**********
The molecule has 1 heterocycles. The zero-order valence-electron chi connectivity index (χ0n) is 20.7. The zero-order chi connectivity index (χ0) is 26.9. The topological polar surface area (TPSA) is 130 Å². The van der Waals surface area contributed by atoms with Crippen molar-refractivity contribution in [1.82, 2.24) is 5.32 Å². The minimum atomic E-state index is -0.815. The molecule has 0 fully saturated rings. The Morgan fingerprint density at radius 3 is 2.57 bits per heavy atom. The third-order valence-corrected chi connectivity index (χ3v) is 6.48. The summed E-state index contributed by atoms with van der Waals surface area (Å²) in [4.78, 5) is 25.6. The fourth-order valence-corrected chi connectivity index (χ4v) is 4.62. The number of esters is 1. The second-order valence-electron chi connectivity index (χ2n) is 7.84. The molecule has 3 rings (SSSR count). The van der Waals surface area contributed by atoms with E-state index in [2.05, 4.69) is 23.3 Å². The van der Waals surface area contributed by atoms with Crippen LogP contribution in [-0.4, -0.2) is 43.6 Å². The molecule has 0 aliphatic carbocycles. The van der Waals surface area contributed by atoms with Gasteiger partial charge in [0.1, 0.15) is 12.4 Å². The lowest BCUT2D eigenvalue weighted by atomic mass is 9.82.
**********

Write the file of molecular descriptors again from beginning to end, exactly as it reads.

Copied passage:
The molecule has 1 heterocycles. The zero-order valence-electron chi connectivity index (χ0n) is 20.7. The zero-order chi connectivity index (χ0) is 26.9. The topological polar surface area (TPSA) is 130 Å². The van der Waals surface area contributed by atoms with Crippen molar-refractivity contribution in [1.82, 2.24) is 5.32 Å². The minimum atomic E-state index is -0.815. The molecule has 0 fully saturated rings. The Morgan fingerprint density at radius 3 is 2.57 bits per heavy atom. The third-order valence-corrected chi connectivity index (χ3v) is 6.48. The summed E-state index contributed by atoms with van der Waals surface area (Å²) in [4.78, 5) is 25.6. The fourth-order valence-corrected chi connectivity index (χ4v) is 4.62. The number of esters is 1. The second-order valence-electron chi connectivity index (χ2n) is 7.84. The molecule has 3 rings (SSSR count). The van der Waals surface area contributed by atoms with E-state index in [2.05, 4.69) is 23.3 Å². The van der Waals surface area contributed by atoms with Crippen LogP contribution in [-0.4, -0.2) is 43.6 Å². The molecule has 0 aliphatic carbocycles. The van der Waals surface area contributed by atoms with Gasteiger partial charge in [0.1, 0.15) is 12.4 Å². The lowest BCUT2D eigenvalue weighted by atomic mass is 9.82.